FIG. 19 shows a cross-section taken at section B-B of FIG. 18. FIG. 19 shows the backside 721 and the front side 722 of the solar cell. It is to be noted that the cross-section of FIG. 19 is the same as that shown in FIG. 17 except without the trench 800 because the cross-section is taken at a trench interruption 723. Accordingly, the silicon nitride 107 extends from the metal contact finger 108 to the metal contact finger 109. Also, the P-type doped region 101 and the N-type doped region 102 form a butting junction 727. Generally speaking, the P-type doped region 101 and the N-type doped region 102 at the butting junction 727 form a diode with a reverse breakdown voltage that is relatively low. This advantageously allows the solar cell to have relatively low reverse breakdown voltage when shaded. Higher doping concentration and higher doping gradient of the polysilicon where the P-type doped region 101 and N-type doped region 102 are formed lower the reverse breakdown voltage. The lower reverse breakdown voltage allows the perimeter of the butting junction to be reduced by a factor of 100, which only increases the reverse breakdown voltage from −4 volts to −6 volts in one example. The other structures labeled in FIG. 19 have been previously explained with reference to FIG. 2.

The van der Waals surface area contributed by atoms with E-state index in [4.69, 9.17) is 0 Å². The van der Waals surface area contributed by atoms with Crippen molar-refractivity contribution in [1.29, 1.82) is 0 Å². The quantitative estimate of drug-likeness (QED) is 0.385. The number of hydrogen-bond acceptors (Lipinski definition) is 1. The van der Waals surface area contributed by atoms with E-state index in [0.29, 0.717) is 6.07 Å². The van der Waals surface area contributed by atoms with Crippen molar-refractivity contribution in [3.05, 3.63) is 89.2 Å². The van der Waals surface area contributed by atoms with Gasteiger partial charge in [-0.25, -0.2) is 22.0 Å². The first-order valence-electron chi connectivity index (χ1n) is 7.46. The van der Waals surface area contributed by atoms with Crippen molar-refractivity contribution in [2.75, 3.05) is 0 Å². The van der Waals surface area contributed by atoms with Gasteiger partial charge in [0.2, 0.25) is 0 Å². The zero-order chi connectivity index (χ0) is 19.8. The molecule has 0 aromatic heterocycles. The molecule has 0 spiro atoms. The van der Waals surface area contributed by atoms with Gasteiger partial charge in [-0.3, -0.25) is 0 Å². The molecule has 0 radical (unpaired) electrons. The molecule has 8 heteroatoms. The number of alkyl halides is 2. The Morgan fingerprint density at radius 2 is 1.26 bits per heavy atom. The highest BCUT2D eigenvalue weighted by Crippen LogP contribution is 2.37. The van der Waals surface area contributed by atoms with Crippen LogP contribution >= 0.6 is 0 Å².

FIG. 20 schematically shows a plan view of an interrupted trench 800 in accordance with an embodiment of the present invention. A plurality of trench interruptions 723 break continuity of the trench 800, allowing for formation of butting junctions between adjacent P-type and N-type doped regions in the interruptions. In one embodiment, the interruptions 723 constitute about 0.1% to 10% of the total length of the trench 800 if the trench 800 were continuous. The total length of the trench 800 may be approximately 125 mm, which is a dimension across the wafer.